- Polyisocyanurate (PIR) PIR insulation is similar to PUR, except that the foam-froth is generated by two different chemicals. Both PIR and PUR are commonly used in household insulation because of their ease of application and ability to bind to a range of materials.
- Light Emitting Diodes (LEDs) These are energy-efficient bulbs that use 75% less energy than traditional light bulbs. Not only this, but these also last longer, are more durable, and emit very little heat.
- Compact Fluorescent Lamps (CFLs) CFLs were one of the first energy-efficient bulbs to hit the market. While they are a better option than your traditional bulbs and can allow for great cost savings, CFLs have a shorter bulb life compared to LEDs, are not as energy-efficient, and can be harsh on the eyes.
- Energy Rating This is a rating assigned to an electrical appliance according to the amount of energy it uses. Each appliance is rated on a scale of A to G. The appliances that use the least energy are rated A; whereas, the appliances that use the highest energy are given a rating of G.
7. Heat Transfer
When it comes to heat transfer, insulation, and thermal conduction, you will come across quite a few technical terms. Some of these are described below.
- R-Value The R-value of a material denotes its ability to resist heat transfer. The higher the R-value of a material, the greater its ability to block heater transfer (or insulate). It is a value commonly assigned to insulating materials, and a building’s components such as windows or walls.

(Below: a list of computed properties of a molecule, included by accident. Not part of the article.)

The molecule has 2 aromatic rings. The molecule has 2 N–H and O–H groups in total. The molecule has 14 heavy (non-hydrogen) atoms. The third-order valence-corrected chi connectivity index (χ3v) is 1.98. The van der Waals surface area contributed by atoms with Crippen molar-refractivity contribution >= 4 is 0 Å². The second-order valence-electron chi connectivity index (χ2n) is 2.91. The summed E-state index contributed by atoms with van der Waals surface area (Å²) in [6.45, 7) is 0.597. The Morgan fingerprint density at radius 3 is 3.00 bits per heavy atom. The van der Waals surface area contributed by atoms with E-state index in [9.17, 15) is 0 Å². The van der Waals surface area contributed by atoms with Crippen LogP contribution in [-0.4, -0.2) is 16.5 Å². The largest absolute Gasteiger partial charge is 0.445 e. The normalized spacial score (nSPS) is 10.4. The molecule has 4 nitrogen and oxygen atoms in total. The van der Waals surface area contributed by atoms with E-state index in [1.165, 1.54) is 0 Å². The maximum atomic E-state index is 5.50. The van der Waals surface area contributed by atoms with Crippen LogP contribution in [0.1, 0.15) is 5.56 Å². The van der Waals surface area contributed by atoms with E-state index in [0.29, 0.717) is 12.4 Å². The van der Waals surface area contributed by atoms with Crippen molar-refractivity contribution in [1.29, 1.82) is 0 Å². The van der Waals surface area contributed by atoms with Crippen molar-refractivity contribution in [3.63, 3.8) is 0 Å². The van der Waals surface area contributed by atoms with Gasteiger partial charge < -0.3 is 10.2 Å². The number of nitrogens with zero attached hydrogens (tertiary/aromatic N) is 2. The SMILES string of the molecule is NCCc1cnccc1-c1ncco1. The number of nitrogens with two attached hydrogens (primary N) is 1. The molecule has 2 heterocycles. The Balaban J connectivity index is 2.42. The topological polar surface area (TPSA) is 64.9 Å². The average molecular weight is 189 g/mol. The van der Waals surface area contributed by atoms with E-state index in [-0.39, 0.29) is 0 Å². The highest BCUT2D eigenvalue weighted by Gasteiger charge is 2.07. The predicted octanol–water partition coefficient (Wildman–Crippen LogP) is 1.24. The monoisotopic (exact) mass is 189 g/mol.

- U-Value The U-value, or thermal transmittance, of a material, is a measure of heat transfer through it. If a material is a high U-value, it means that it has a greater ability to transfer heat and a lower ability to block it. Therefore, it is the opposite of R-value.
- K-Value This is the thermal conductivity of an object. A high thermal conductivity entails a higher ability to transfer or conduct heat. What you should understand from this is that materials with a high K-value are poor insulators.
- Relative Humidity – Relative Humidity (RH). Relative Humidity is the amount of water vapour in the air, expressed as a percentage of the total water vapour air can hold at a given temperature.
- Dew Point – When the Relative Humidity is at 100%, the temperature is said to be at its ‘Dew Point’. When water vapour comes into contact with a surface or object that has a temperature equal to, or below, the dew point, it condenses into liquid its liquid state.
9. Solar Panels
Solar panels can be classified into types based on how the energy produced by them is utilized.
- Photovoltaic (PV) Solar Panels – This type of solar panel harness light energy to generate electricity.
- Solar Thermal Panels – The energy harvested from these solar panels is solely used to heat water.
The words and phrases you will find here are only a small portion of the vast and extensive vocabulary that is used within the sphere of eco-friendly homes and buildings. Nevertheless, these are some very common terminologies and jargon that you should be aware of to better understand how to create a sustainable and environment-friendly living space.